The Cabin in the Woods (2012)
95 min., rated R.
The first rule of "The Cabin in the Woods" — you do not talk about "The Cabin in the Woods." Being one of the most anticipated film releases of the year, it's also the hardest to review without spoiling any of its delightful tricks. So try to avoid all trailers, TV spots, and reviews (save for this one) and go into the film fresh. Writer-director Drew Goddard (who wrote 2008's "Cloverfield" and TV's Lost), co-scribing with writer-producer Joss Whedon (TV's Firefly and Buffy the Vampire Slayer), shot his directorial debut back in 2009, only to see its release delayed and stuck in studio limbo after MGM's bankruptcy. Then after a successful run at Austin's SXSW Festival and Lionsgate picking up distribution rights, Goddard and Whedon's creative effort is now seeing the light of day (on Friday the 13th no less), and it was totally worth the wait. What's more, it fully lives up to the buzzing hype. Giddily playful, twistedly creepy, darkly witty, and unsuspectingly ambitious, "The Cabin in the Woods" is a true horror geek's high that will leave them satiated.
If the following plot synopsis sounds achingly familiar and your thoughts are that you know where this is going, well, you're in for a treat. Five college kids—the virginal Dana (Kristen Connolly), her gone-blonde friend Jules (Anna Hutchison), Jules' jock boyfriend Curt (Chris Hemsworth), shaggy stoner Marty (Fran Kranz), and Curt's egghead buddy Holden (Jesse Williams) that Jules wants to set up with Dana—set out for a weekend getaway in a Rambler RV to party at Curt's cousin's country cabin. The cabin is so off the beaten path it doesn't even show up on a GPS, and a creepy, tobacco-spittin' gas-station attendant (Tim De Zern) issues the kids more of a warning than directions. Once the group gets to the cozy little cabin, something wicked this way comes. Meanwhile, Sitterson (Richard Jenkins) and Hadley (Bradley Whitford) wisecrack at work in some corporate facility with a control room. And that's all the plot you're getting here. Let's just say there is something extra wrong with this seemingly textbook picture.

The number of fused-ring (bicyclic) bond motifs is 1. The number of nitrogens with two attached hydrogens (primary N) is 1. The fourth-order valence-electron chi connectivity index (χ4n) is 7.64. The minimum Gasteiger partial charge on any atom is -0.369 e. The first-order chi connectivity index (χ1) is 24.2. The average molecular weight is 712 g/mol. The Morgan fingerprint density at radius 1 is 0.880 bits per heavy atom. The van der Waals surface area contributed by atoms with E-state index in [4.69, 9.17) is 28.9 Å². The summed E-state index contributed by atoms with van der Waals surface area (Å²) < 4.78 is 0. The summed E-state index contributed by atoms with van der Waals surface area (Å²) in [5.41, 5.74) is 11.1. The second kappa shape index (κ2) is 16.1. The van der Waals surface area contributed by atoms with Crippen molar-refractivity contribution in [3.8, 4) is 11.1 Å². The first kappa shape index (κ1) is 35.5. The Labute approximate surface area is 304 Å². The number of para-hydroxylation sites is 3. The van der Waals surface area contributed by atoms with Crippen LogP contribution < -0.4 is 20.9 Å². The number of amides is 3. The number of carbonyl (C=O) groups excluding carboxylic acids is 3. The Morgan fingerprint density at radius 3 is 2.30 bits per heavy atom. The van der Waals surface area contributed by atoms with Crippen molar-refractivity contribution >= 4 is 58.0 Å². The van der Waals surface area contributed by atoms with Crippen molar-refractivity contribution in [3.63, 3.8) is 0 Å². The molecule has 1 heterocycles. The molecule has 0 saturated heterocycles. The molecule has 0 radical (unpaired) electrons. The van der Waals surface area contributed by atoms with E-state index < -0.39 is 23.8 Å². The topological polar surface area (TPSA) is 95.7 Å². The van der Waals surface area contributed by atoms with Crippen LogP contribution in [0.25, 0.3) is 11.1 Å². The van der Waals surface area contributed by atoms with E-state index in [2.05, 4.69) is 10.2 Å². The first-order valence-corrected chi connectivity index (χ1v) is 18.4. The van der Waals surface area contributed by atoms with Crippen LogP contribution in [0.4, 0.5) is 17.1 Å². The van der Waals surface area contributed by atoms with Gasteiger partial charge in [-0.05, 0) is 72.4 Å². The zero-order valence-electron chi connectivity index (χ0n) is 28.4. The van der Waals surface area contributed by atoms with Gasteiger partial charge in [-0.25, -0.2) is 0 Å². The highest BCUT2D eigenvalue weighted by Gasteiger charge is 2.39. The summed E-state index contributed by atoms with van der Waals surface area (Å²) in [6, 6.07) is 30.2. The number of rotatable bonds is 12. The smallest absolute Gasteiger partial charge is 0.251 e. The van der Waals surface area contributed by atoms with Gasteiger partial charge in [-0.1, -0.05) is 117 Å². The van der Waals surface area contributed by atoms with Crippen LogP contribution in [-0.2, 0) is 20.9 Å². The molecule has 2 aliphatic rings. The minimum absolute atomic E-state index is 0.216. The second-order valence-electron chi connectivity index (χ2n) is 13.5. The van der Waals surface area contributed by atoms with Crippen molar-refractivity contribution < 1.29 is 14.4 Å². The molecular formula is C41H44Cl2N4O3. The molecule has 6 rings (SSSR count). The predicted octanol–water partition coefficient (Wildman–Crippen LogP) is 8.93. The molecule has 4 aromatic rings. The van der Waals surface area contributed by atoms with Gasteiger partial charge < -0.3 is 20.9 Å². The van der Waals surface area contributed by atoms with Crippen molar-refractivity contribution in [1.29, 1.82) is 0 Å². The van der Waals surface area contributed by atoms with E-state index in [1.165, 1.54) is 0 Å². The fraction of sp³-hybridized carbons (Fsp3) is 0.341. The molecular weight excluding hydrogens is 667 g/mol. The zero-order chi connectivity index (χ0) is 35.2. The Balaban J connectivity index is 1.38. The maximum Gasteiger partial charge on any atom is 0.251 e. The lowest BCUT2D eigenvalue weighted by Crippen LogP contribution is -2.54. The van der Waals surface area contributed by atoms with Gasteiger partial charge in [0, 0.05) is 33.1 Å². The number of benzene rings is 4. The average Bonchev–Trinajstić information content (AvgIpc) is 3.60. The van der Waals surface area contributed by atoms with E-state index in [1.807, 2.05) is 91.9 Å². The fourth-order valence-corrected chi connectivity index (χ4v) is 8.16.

Before one goes and spits on the horror genre, which frankly has seemed to exhaust itself, "The Cabin in the Woods" will make you rethink that notion. Goddard and Whedon's deep adoration and respect for the genre not only shine through on the surface with the classic locale evoked in the title to the use of stock archetypes, but equipped with their savvy, unpredictably mind-blowing script, the film takes horror and post-modern cinema to the next level. Miles from being just another Identikit horror flick where good-looking kids go into the woods and get killed—B-movie critic Joe Bob Briggs called this type of film "spam-in-a-cabin"—this meta-horror deconstruction shakes up the genre and shuffles the deck of horror-movie tropes. It's not too early to say this lightning-in-a-bottle ride could be spoken in the same breath as 1996's transcendent "Scream," taking the self-awareness of life-or-death movie rules and reforming them. The film is all very knowing without ever sounding "pat us on the back, we're clever!," slipping into parody, or displacing the straight-up horror tone, a tricky line first drawn by Wes Craven's brainchild.